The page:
Maybe we went too far, maybe it’s not as straight forward as big techs becoming fintechs or big banks disappearing like dinosaurs. It’s about power, and it’s about who wields it. So now we turn to one of the world’s most impressive markets; the cloud space, a $150 billion market. The provision of cloud services has put Amazon, Microsoft, and Google, right at the top of the list for pricing power and financial control over banks going forward. This is because the cloud is the virtual delivery circuit of computing devices used everywhere in financial services.
In 2020, the Bank of England showed that 70% of commercial banks rely on just two cloud providers (AWS and Azure). We have to face the truth; big banks now rely on big tech to run their operations efficiently, they are defined by big tech. The type of concentration seen just on the cloud services side also speaks volumes to that. A failure in one of those two top providers (AWS and Azure) could lead to serious black swan event, which is also why big tech has not become a fintech per se, but rather a sort of infra-structural monolith. Here is a breakdown of how big banks use their cloud services:
Isn’t it fascinating? Big techs have been able to wiggle their way into banking in such a way that really is quite ‘’unfair’’ to incumbents. But ‘’unfair’’ doesn’t work in capitalism if one innovates and other sits back. Cloud services is a perfect example of this. But you see, the Cloud is not just a product, it’s a tool big tech firms have utilized to exert leverage, whether or not this was their initial intent, and in the defense of big banks, there is something ‘’unfair’’ in how the playing field is ruled right now.
It is ‘’unfair’’ in that Big tech are not normally subject to the regulations and oversights big banks are subject to. This could have just handed big techs a temporary competitive advantage, one not defined by innovation and better products, but benefits they can gain from less oversight. Existing regulatory frameworks like Open Banking, which were aiming to ease competition, may have unintended repercussions as they could create a one-way flow of data that would allow big tech to continue capturing more banking market share. Who controls financial services if big tech controls banks?
Do digital currencies scare big banks?
A good and pressing question. New forms of digital currencies that do not rely on big banks as a middlemen could disrupt the banking industry forever, more so than cloud services. New forms of currencies promise an easier experience on all parties, but also implies leaving behind other forms of money—a problem for things like sovereign nations. This is actually the very reason in our opinion why the Chinese are making an e-yuan—it is unclear why the Chinese, whose currency is stuck in infancy, would create a CBDC for any other reason other than to directly challenge the US dollar. In other words, some sovereign governments see CBDC as an opportunity.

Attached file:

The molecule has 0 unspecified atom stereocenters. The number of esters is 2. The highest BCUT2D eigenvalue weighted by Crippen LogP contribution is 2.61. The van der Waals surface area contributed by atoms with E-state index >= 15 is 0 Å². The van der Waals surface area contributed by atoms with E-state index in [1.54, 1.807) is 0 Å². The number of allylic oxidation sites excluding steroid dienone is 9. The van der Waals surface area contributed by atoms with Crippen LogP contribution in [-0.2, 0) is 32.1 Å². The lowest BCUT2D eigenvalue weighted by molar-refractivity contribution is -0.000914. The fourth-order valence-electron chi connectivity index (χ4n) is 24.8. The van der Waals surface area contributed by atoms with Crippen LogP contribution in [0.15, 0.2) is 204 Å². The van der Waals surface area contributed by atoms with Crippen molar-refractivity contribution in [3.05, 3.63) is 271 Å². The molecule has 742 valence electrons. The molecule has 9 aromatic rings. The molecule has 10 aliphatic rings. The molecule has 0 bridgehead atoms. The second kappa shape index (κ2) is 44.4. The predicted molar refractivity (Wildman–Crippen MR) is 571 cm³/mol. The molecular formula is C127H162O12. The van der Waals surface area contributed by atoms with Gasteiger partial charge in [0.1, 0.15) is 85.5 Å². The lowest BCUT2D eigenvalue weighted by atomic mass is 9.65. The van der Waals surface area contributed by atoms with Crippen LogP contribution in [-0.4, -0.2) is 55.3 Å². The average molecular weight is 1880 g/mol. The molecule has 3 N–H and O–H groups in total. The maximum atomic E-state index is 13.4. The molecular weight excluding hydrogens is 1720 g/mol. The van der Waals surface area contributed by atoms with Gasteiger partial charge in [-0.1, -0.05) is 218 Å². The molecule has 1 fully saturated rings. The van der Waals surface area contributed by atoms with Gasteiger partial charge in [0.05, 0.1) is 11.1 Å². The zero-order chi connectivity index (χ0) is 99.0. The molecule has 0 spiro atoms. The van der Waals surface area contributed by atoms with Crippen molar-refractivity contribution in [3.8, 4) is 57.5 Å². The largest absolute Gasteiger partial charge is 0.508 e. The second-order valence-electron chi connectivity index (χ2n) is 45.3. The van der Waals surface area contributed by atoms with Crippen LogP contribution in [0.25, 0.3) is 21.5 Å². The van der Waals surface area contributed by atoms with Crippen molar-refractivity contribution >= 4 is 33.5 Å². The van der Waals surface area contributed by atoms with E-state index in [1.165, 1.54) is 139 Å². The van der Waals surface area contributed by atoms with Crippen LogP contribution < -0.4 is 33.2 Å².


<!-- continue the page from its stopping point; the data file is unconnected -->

Big central banks know about this, and are preparing the guardrails to a digital future specifically by playing the game and developing their own CBDC—big banks are clearly not in a position to develop a crypto currency. Anyway, the point in all this is that big banks are in a rocking chair. Banks will not be the preferred railings used to transact digital currencies and they also are not creating their own crypto—in essence they are stuck between new classes of financial structures.
Maybe big bank problems are elsewhere. For now, these are all just threats. Blockchain and crypto-related technologies are still in such a degree of infancy that the industry as a whole could end up being much smaller than expected—at least until the technology goes from an engineering stage to a user friendly and user ‘’habituated’’ stage; people need time to adjust! Think about how some older people still convert Euros in French Francs.
In all however, CBDCs threaten banks because they have the ability to dismantle their service bundling business models, and so does big tech. Banks need to wake up and act quickly. They used to see fintech startups as scenario testers for new products, but the only way out for banks, is in.